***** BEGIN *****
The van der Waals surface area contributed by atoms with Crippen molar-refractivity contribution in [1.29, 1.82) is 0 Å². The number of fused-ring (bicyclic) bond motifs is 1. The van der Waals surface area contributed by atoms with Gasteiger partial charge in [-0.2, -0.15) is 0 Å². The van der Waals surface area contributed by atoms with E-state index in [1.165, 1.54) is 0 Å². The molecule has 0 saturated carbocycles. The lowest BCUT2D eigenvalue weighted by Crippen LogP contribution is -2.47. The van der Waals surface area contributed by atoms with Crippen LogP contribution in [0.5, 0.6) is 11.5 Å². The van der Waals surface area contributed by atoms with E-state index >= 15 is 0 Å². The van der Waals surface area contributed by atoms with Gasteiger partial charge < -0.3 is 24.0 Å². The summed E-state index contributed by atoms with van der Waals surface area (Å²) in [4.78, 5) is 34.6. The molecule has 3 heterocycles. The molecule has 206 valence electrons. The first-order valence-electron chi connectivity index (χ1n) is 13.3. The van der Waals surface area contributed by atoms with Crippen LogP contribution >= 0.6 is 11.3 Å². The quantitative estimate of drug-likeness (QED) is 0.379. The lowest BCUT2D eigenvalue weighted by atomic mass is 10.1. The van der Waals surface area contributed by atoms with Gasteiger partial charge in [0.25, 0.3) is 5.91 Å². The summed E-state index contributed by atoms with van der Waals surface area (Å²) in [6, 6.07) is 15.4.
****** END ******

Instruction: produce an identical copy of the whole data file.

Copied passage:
The van der Waals surface area contributed by atoms with Crippen molar-refractivity contribution in [1.29, 1.82) is 0 Å². The number of fused-ring (bicyclic) bond motifs is 1. The van der Waals surface area contributed by atoms with Gasteiger partial charge in [-0.2, -0.15) is 0 Å². The van der Waals surface area contributed by atoms with E-state index in [1.165, 1.54) is 0 Å². The molecule has 0 saturated carbocycles. The lowest BCUT2D eigenvalue weighted by Crippen LogP contribution is -2.47. The van der Waals surface area contributed by atoms with Crippen LogP contribution in [0.5, 0.6) is 11.5 Å². The van der Waals surface area contributed by atoms with E-state index >= 15 is 0 Å². The van der Waals surface area contributed by atoms with Gasteiger partial charge < -0.3 is 24.0 Å². The summed E-state index contributed by atoms with van der Waals surface area (Å²) in [4.78, 5) is 34.6. The molecule has 3 heterocycles. The molecule has 206 valence electrons. The first-order valence-electron chi connectivity index (χ1n) is 13.3. The van der Waals surface area contributed by atoms with Crippen LogP contribution >= 0.6 is 11.3 Å². The quantitative estimate of drug-likeness (QED) is 0.379. The lowest BCUT2D eigenvalue weighted by atomic mass is 10.1. The van der Waals surface area contributed by atoms with Gasteiger partial charge in [0.25, 0.3) is 5.91 Å². The summed E-state index contributed by atoms with van der Waals surface area (Å²) in [6, 6.07) is 15.4.